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Some development costs can be paid for with public incentive monies —when it's politically feasible.





Sam Polsky is a principal of Polsky & Associates Ltd., a law firm based in Chicago.






hen developers negotiate incentive or finance agreements with municipalities, there is often confusion about whether funds can be used for certain types of costs. What categories of eligible costs can be paid for with these funds?
     When funds are being used merely for conduit financing, such as industrial revenue bonds, and no taxes are being used to fund development, there are a few restrictions on the use of such funds – so long as they're used for a qualified exempt or industrial purpose. But where anticipated tax revenues or other municipality funds are used to fund development, restrictions on the use of funds may be more elaborate.
     In the case of tax-increment financing, the statutes set out specific eligible costs for which a developer may be reimbursed. Categories of eligible costs include site-preparation costs such as clearing and grading, environmental costs, public infrastructure and roads, demolition, rehabilitation costs, job training, financing, 30% of a developer's interest costs and other administrative costs relating to the TIF development.
     One of the larger cost categories in many developments may be land acquisition – but this may also be the most politically sensitive category. Most municipalities will want assurances that land costs are reasonable and in line with other developments. However, even in the case where these costs are supportable, it may be politically palatable to allocate reimbursable TIF development costs to other categories, such as infrastructure or site work. To many governmental policymakers, providing public improvements or preparing a site for private investment is a more legitimate use of incentives. While the law clearly provides for such land acquisition costs, the political landscape may suggest a more politic allocation of funds.
     However, there are many cases where land acquisition will be both legally justified and politically acceptable. These cases might involve recalcitrant land sellers, such as land owners who must be paid an "assemblage" premium, or when condemnation is required. Progressive municipalities recognize that a vacant or underutilized area may not produce revenue for some time, and it may be better to help with acquisition costs or write-downs to facilitate development.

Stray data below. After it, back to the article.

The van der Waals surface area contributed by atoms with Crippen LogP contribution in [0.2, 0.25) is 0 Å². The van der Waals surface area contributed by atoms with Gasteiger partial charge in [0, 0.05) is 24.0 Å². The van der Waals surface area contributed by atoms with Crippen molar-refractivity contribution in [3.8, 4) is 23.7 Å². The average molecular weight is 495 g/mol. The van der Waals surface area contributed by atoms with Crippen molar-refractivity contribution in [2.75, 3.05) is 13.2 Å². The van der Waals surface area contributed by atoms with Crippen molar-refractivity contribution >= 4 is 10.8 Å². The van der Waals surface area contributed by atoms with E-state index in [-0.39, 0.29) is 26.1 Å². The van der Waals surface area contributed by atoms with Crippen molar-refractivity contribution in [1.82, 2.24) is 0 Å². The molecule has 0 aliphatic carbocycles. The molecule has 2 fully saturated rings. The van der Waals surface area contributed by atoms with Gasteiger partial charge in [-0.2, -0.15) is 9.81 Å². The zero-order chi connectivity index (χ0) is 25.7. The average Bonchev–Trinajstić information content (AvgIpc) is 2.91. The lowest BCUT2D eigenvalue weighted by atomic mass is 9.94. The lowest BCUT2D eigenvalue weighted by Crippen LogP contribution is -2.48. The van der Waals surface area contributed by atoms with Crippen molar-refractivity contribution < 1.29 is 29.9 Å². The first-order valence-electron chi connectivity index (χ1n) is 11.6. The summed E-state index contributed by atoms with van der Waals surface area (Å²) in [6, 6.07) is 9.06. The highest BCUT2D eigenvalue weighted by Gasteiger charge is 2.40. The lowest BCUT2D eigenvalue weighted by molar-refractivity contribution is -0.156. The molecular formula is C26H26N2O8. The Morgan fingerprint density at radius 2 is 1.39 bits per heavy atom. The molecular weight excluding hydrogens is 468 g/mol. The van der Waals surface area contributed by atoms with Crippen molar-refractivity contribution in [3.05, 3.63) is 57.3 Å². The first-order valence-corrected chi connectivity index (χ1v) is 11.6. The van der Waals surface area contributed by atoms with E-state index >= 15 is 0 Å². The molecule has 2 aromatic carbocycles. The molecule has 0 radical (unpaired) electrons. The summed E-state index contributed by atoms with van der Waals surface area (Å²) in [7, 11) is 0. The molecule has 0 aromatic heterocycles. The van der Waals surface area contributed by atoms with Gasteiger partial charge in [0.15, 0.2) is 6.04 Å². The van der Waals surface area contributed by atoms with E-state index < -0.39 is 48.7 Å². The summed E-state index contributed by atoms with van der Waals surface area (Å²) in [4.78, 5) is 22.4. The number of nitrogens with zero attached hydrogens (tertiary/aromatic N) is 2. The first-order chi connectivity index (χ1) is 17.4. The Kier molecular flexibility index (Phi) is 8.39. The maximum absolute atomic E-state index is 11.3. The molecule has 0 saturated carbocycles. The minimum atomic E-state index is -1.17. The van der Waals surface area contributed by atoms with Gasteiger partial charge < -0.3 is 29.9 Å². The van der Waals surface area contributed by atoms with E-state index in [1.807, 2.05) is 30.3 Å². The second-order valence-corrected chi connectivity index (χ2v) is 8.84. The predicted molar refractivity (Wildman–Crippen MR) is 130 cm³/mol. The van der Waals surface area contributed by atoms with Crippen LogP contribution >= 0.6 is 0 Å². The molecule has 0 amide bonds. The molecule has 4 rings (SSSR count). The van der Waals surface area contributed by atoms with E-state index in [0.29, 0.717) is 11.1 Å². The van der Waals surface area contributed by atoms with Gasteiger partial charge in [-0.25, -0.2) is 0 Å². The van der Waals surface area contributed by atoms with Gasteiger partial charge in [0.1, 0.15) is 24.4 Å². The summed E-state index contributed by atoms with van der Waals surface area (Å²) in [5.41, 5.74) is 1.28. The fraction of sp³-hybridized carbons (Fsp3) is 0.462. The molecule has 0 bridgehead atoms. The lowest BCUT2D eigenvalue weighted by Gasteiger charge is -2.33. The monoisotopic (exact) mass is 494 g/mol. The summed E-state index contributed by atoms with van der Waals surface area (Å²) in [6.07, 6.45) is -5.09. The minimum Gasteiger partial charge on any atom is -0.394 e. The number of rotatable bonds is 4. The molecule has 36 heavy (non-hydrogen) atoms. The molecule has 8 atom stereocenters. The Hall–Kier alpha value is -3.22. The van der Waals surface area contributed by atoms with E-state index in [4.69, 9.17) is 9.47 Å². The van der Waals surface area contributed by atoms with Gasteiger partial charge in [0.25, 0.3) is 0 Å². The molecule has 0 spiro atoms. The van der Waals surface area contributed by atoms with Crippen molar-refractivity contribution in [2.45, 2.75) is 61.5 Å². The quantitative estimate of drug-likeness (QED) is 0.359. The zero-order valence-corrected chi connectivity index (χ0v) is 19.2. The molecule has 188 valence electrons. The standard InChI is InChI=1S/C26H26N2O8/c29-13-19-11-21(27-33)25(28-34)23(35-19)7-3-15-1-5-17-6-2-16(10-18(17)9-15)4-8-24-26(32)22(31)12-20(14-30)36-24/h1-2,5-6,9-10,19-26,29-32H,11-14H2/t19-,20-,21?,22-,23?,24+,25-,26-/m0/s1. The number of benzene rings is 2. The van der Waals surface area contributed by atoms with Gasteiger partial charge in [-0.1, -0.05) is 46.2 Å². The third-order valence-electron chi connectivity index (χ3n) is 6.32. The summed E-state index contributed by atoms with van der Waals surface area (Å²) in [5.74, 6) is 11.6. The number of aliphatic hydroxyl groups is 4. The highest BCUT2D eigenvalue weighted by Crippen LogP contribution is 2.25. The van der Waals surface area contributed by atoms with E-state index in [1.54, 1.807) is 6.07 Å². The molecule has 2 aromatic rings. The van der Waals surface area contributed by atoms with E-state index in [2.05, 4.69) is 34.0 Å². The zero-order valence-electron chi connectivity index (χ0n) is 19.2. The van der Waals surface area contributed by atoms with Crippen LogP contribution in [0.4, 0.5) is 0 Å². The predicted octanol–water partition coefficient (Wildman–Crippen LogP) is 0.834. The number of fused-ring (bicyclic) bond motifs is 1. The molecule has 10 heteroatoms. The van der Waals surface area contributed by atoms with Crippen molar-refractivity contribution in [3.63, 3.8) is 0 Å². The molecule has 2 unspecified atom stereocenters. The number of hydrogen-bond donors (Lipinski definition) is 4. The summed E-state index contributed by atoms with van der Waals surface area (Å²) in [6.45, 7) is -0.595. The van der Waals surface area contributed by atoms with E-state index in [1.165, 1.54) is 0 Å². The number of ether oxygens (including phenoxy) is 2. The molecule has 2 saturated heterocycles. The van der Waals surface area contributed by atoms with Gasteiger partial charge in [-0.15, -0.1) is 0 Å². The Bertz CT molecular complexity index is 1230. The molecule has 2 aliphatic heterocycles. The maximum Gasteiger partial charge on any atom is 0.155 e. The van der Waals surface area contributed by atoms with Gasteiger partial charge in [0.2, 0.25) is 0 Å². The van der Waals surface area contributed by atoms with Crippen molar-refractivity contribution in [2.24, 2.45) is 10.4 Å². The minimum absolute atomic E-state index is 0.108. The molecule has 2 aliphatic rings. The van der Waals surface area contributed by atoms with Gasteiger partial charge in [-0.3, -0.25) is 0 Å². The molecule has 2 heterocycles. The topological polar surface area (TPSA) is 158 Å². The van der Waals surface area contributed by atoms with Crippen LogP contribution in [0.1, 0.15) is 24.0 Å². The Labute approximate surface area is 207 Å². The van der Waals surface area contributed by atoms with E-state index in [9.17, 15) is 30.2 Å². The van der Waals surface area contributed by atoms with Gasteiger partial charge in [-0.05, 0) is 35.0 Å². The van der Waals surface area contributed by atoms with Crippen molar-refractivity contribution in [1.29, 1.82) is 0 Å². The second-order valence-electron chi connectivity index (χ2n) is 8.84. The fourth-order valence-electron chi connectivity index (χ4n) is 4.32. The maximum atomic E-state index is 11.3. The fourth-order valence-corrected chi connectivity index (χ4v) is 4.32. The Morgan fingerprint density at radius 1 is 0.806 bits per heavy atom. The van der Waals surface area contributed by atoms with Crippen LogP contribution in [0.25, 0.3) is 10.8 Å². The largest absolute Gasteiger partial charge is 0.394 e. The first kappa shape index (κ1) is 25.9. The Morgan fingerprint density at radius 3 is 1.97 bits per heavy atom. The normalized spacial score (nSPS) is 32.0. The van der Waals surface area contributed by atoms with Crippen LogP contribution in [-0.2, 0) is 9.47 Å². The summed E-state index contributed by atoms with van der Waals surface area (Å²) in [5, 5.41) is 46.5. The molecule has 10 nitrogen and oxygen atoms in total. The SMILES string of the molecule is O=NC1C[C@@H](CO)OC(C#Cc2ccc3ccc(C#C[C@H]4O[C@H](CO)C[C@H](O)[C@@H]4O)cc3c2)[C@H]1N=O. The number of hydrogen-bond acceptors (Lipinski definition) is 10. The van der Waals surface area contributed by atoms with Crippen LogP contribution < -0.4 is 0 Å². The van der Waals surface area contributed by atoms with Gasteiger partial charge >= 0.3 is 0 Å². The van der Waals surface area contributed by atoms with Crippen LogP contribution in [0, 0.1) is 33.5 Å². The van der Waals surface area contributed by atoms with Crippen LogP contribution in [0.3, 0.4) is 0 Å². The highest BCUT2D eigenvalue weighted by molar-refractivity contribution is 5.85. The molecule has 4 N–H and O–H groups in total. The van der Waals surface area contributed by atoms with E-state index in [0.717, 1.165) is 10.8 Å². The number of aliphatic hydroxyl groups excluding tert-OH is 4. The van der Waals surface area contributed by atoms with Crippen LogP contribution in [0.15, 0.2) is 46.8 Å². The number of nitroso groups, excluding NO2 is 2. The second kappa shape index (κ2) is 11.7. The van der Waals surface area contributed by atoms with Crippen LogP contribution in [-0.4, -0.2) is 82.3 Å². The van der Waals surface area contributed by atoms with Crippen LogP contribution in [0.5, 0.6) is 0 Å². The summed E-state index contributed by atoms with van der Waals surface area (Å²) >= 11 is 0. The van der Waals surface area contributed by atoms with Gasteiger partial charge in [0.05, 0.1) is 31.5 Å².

In other cases the developer may allocate legally available dollars to more innocuous cost categories (such as site development or environmental cleanup), and then use these funds – which are fungible – to help with a large land assembly cost which may not be the explicit subject of governmental assistance. The TIF Act does not require there to be tracking of specific dollars to specific categories, but aggregate TIF dollars must match aggregate TIF eligible costs.
     One eligible cost category for TIFs that isn't widely used is the provision for 30% of a developer's annual interest cost. This can be especially helpful for very costly projects that do not have enough other qualified eligible costs. But there are some restrictions on computing this benefit and, more importantly, no TIF bond proceeds can be used for these interest costs. Instead, the developer is repaid its interest costs as new real estate taxes from the project are generated on an annual basis – the pay-as-you go model. The developer will have to front-fund this part of the incentive and wait for payments as taxes are generated.
     Major rehabilitations can also be major beneficiaries of TIF funds, since most rehabilitation costs are eligible. On the other hand, new construction of buildings may not be funded with tax-increment payments.
     Sales tax rebates and other general economic development funds have far fewer restrictions on their use. The general caveat is that the need must be justified – similar to the but-for test (see "The Complexities of the But For Test," June 2002 Real Estate Chicago, p.48) – and that the funds promote economic development as a public purpose. There are no specific statutory restrictions, but developers may still be subject to the political scrutiny of identifying "extraordinary cost" categories that justify the incentive agreement. Municipalities will identify categories of costs that they find palatable, whether or not this is a legal requirement. The more obvious the extraordinary cost, the more likely an incentive deal will be approved.

October 2002

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